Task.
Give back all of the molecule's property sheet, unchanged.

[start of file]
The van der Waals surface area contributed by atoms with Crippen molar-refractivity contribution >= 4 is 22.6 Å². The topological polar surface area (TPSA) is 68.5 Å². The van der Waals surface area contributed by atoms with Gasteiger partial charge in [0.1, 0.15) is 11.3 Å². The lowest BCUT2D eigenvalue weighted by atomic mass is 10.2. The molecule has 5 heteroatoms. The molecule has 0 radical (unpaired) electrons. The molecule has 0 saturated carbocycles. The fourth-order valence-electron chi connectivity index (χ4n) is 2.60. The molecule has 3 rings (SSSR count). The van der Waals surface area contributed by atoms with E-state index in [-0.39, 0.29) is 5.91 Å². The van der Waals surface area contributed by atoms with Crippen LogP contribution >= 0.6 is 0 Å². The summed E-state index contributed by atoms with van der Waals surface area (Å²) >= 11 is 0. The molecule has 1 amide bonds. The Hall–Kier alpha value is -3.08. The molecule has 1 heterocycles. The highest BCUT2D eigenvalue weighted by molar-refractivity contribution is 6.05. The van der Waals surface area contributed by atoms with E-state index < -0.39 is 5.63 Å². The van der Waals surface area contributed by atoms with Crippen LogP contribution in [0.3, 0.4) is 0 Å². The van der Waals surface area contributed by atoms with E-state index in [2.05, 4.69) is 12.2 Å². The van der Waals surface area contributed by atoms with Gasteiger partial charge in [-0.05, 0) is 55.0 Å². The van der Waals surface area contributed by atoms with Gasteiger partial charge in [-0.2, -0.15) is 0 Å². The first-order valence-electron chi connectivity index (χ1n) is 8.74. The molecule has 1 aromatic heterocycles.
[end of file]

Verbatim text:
The van der Waals surface area contributed by atoms with Crippen molar-refractivity contribution >= 4 is 22.6 Å². The topological polar surface area (TPSA) is 68.5 Å². The van der Waals surface area contributed by atoms with Gasteiger partial charge in [0.1, 0.15) is 11.3 Å². The lowest BCUT2D eigenvalue weighted by atomic mass is 10.2. The molecule has 5 heteroatoms. The molecule has 0 radical (unpaired) electrons. The molecule has 0 saturated carbocycles. The fourth-order valence-electron chi connectivity index (χ4n) is 2.60. The molecule has 3 rings (SSSR count). The van der Waals surface area contributed by atoms with E-state index in [-0.39, 0.29) is 5.91 Å². The van der Waals surface area contributed by atoms with Crippen LogP contribution >= 0.6 is 0 Å². The summed E-state index contributed by atoms with van der Waals surface area (Å²) >= 11 is 0. The molecule has 1 amide bonds. The Hall–Kier alpha value is -3.08. The molecule has 1 heterocycles. The highest BCUT2D eigenvalue weighted by molar-refractivity contribution is 6.05. The van der Waals surface area contributed by atoms with E-state index < -0.39 is 5.63 Å². The van der Waals surface area contributed by atoms with Crippen LogP contribution in [0.3, 0.4) is 0 Å². The van der Waals surface area contributed by atoms with E-state index in [2.05, 4.69) is 12.2 Å². The van der Waals surface area contributed by atoms with Gasteiger partial charge in [-0.05, 0) is 55.0 Å². The van der Waals surface area contributed by atoms with Gasteiger partial charge in [-0.2, -0.15) is 0 Å². The first-order valence-electron chi connectivity index (χ1n) is 8.74. The molecule has 1 aromatic heterocycles.